The Internet has some positive aspects but there are also negative aspects to the information highway. There is now some concern from educators and psychologist about the impact of the Internet on the physical, cognitive, and social development of children. According to the HomeNet study, it was found that teenagers are much heavier users than their parents (Affonso, 1999). The main use of the Internet for teenagers is to play games, to listen to music, and to meet new people.
Impact on Physical Development
Early childhood development emphasizes physical manipulation coordinated with observation and social interaction about the effects of manipulations (Pierce, 1994). The “hands on” experiences are vital to the developing concepts such as conversation and cause-and-effect relations. There is no evidence that virtual manipulation will generate the same intellectual skills and personal agency that come from physical manipulation.
The Internet consists of quick and easy access to a vast amount of information. In early- child development it has been a practice to limit children’s obtaining of information by simplifying messages and sequencing content. Given the reported negative impact of information overload on some adults, such as “information fatigue syndrome,” it is likely this volume of information could be quite confusing to children with immature physical and cognitive structures (Pierce, 1994).
Impact on Cognitive Development
Information posted on the Internet is lawless. Young children depend on adults to validate what they see, hear and feel. The information on the Internet is uncontrolled and there is no way to check its reliability, and further, often no practical way to ensure referability (Pierce, 1994). Consequences children face by getting on the Internet are that they are less able to discriminate between what is and is not real, and they are unable to test reality in the virtual world.
Professor James Collins, a specialist in writing and teaching of writing at the State University of New York, at Buffalo, sees several educational problems surfacing among school kids that are directly traceable to their exposure to the online world. Students who are facing trouble in writing courses are plagiarizing research projects. Additionally, chattiness and informality considered appropriate in email communication is spilling over into the “formal” writings of high school students’ essays (Gates, 1998). Such negative influences are not only a threat for younger children but also for those in college. At a large university in New York, the dropout rate among freshmen new comers rose dramatically as their investment in computers and Internet access increased. Administrators learned that 43% of the dropouts were staying up all night on the Internet (Wallace, 1999, as cited in Affosno, 1999).
Impact on Social Development
The Internet can enrich children and their school-based learning and can be a tool for creative and intellectual work with others. However, when abused, Internet usage can also take children away from doing important social activities such as homework, chores and spending time with family and friends. Michael A. Weinstein, professor of Political Science at Purdue University believes Internet users will “lose the savvy and skills and patience to conduct social relations in the corporeal world,” and that the Internet will intensify the negative effect television has already had on our social skills (Weinstein, 1995, as cited in Affonso, 1999). Furthermore, there is a serious concern involving the proliferation of inappropriate content, such as violence, bias, hate speech, profanity, and pornography. The Internet gives children an easy way to find information and it permits unwelcomed messages to find their way to children.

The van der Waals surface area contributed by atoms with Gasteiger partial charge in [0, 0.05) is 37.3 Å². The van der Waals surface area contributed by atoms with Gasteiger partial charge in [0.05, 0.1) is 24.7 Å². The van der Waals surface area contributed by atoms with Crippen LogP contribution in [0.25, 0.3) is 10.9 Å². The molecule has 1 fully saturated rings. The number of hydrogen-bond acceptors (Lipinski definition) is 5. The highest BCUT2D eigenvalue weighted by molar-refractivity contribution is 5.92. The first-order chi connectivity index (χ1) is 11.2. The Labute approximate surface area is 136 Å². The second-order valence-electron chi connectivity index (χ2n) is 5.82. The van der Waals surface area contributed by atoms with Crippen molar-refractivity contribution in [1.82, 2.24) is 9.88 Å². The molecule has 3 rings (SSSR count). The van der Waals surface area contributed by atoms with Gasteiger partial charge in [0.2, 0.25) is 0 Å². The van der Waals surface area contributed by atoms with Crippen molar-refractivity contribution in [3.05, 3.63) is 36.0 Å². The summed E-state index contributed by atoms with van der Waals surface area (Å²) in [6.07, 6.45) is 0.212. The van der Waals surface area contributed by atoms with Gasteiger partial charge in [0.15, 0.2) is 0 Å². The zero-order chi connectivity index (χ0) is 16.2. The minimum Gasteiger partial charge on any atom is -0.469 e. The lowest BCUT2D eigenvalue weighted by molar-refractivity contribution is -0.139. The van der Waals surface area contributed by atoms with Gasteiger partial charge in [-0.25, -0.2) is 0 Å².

Because of the seriousness of the impact of pornography on child development, a few extra words about the topic must be mentioned. Pornography can be generally defined as erotic depictions intended to provoke a sexual response (Casanova, 2000). It can exist in many forms, including videos, films, still pictures, and even comics. Child pornography pictures and videos usually depict acts of sexual intercourse, sodomy, cunnilingus, and fellatio between children and between a child and an adult (Esposito, 1998). It is easy to see how child pornography harms the child and destroys the idea of his or her childhood. Since child pornography is an illegal underground industry, it is impossible to determine the number of children involved in its production. Consequently, pornography is rampant on the Internet because pedophiles can transmit and download an illegal picture anonymously from a source, which is unregulated, and thereby avoid law enforcement. Child pornography causes much harm through its use by pedophiles as a tool to destroy children’s inhibitions, teach the performance of sexual acts, and threaten or blackmail children, thereby furthering actual abuse (Esposito, 1998). Society has struggled to regulate pornographic sources and materials on the Internet, which are unregulated and thereby avoid law enforcement.